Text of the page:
The pods are split open to reveal the fruit’s sweet pulp and seeds that we’ll continue to refer to as the ‘beans.’ Both the beans and pulp are collected in heaps, covered in leaves, and left to ferment.
Fermentation raises the cacao bean’s temperature, sterilizing it and developing the substances that determine its flavor profile. Common-grade beans are fermented for five to seven days, while fine flavored grades, usually generically criollo-heavy, are fermented for only one to three days.
After fermentation, they are sun- or smoke-dried until they reach a moisture content of 6 to 7%, which is ideal for preventing mold formation during transport. After drying is complete, they are bagged and sold off to buyers.
The cacao beans will eventually be roasted, crushed, and undergo winnowing to collect the cacao nibs that are ground into cocoa mass and heated into chocolate liquor. This is the primary ingredient in chocolate, and can be further separated into cacao powder and cacao butter, the two main perpetrators of chocolate stains.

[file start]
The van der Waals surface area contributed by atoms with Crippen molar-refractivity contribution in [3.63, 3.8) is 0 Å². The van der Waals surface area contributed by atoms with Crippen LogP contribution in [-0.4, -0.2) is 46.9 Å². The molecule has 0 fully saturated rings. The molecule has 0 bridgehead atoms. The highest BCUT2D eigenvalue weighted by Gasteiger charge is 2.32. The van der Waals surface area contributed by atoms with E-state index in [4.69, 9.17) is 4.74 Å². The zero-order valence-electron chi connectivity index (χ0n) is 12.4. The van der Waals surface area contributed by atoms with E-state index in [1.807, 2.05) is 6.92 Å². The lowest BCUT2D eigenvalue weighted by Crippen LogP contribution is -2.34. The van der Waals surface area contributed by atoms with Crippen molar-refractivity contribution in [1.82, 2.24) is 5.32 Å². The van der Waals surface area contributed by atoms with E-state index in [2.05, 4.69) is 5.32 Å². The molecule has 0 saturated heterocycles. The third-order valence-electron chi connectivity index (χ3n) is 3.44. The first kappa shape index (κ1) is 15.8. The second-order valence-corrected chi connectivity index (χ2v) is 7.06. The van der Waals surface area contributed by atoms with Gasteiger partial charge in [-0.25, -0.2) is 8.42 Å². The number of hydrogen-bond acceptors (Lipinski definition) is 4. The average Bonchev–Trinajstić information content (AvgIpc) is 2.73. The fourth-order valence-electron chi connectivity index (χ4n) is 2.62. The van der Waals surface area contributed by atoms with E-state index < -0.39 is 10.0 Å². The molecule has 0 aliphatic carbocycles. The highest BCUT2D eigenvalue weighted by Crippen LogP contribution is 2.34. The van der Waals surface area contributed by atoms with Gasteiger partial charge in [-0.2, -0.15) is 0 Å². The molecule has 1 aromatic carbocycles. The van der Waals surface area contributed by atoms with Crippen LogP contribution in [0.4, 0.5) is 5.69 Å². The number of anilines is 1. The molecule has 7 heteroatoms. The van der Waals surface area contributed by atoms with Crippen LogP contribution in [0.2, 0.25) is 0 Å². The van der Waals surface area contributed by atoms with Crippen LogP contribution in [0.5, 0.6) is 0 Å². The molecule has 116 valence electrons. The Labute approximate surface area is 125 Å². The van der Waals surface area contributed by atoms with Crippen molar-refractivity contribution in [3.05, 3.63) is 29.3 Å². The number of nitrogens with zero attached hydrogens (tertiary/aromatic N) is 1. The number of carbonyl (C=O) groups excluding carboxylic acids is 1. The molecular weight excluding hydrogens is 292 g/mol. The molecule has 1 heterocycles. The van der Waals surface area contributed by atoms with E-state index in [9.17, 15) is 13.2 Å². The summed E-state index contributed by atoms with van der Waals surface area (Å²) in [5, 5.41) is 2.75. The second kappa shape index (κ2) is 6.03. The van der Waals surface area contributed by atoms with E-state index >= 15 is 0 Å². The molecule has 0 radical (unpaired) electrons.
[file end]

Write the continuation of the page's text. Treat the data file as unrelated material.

What is Coffee (and Coffee Beans)?
Coffee is a beverage brewed from the ground roasted seeds of the coffee plant Coffea, which is part of the Rubiaceae family. It’s a shrub or small tree variety native to high altitudes (1,000 to 6,500 feet or between 300 to 2000 meters) and found in tropical and southern Africa and tropical Asia, north of the equator.
Some types grow a berry fruit that matures in 7-8 months, called coffee cherries. Each fruit contains two seeds known colloquially as ‘coffee beans.’
The three main varieties of coffee consumed commercially is the mass-market Arabica, the caffeine-rich Robusta, the rare and fruity Liberica, and the blended Excelsa. Like cacao, each variety can be further separated into grades and then origins, all tracing back to North Africa.
Harvesting ripe coffee cherries for their beans is just as labor intensive. The best cherries are hand-picked and then carefully sorted for consistent quality and flavor. Fermentation of the beans is not necessary, since that process only serves to make the separation of the bean easier.
The beans are then left to dry in the sun for 4 days, where they develop a parchment layer that is removed via winnowing. What’s left are the green coffee beans, now ready for roasting.
Cacao vs. Coffee: The Main Differences